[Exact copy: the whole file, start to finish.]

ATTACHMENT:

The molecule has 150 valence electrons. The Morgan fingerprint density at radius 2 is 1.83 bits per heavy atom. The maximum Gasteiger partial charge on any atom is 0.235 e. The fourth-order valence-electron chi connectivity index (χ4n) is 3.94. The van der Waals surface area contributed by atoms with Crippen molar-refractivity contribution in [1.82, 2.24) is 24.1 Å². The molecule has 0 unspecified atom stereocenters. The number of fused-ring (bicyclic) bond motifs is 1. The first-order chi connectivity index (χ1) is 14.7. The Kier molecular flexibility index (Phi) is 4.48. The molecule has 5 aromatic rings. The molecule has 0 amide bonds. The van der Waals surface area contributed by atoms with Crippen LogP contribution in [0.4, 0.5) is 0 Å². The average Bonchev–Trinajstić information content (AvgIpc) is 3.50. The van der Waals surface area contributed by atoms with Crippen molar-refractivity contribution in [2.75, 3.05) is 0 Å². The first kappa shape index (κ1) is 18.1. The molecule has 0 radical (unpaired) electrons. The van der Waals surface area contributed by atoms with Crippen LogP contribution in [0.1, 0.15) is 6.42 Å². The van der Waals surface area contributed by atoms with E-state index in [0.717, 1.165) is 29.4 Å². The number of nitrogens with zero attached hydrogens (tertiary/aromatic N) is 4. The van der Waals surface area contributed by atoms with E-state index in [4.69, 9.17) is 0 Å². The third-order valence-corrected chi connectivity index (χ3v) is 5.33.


The molecule has 150 valence electrons. The Morgan fingerprint density at radius 2 is 1.83 bits per heavy atom. The maximum Gasteiger partial charge on any atom is 0.235 e. The fourth-order valence-electron chi connectivity index (χ4n) is 3.94. The van der Waals surface area contributed by atoms with Crippen molar-refractivity contribution in [1.82, 2.24) is 24.1 Å². The molecule has 0 unspecified atom stereocenters. The number of fused-ring (bicyclic) bond motifs is 1. The first-order chi connectivity index (χ1) is 14.7. The Kier molecular flexibility index (Phi) is 4.48. The molecule has 5 aromatic rings. The molecule has 0 amide bonds. The van der Waals surface area contributed by atoms with Crippen LogP contribution in [0.4, 0.5) is 0 Å². The average Bonchev–Trinajstić information content (AvgIpc) is 3.50. The van der Waals surface area contributed by atoms with Crippen molar-refractivity contribution in [2.75, 3.05) is 0 Å². The first kappa shape index (κ1) is 18.1. The molecule has 0 radical (unpaired) electrons. The van der Waals surface area contributed by atoms with Crippen LogP contribution in [0.1, 0.15) is 6.42 Å². The van der Waals surface area contributed by atoms with E-state index in [0.717, 1.165) is 29.4 Å². The number of nitrogens with zero attached hydrogens (tertiary/aromatic N) is 4. The van der Waals surface area contributed by atoms with E-state index in [4.69, 9.17) is 0 Å². The third-order valence-corrected chi connectivity index (χ3v) is 5.33.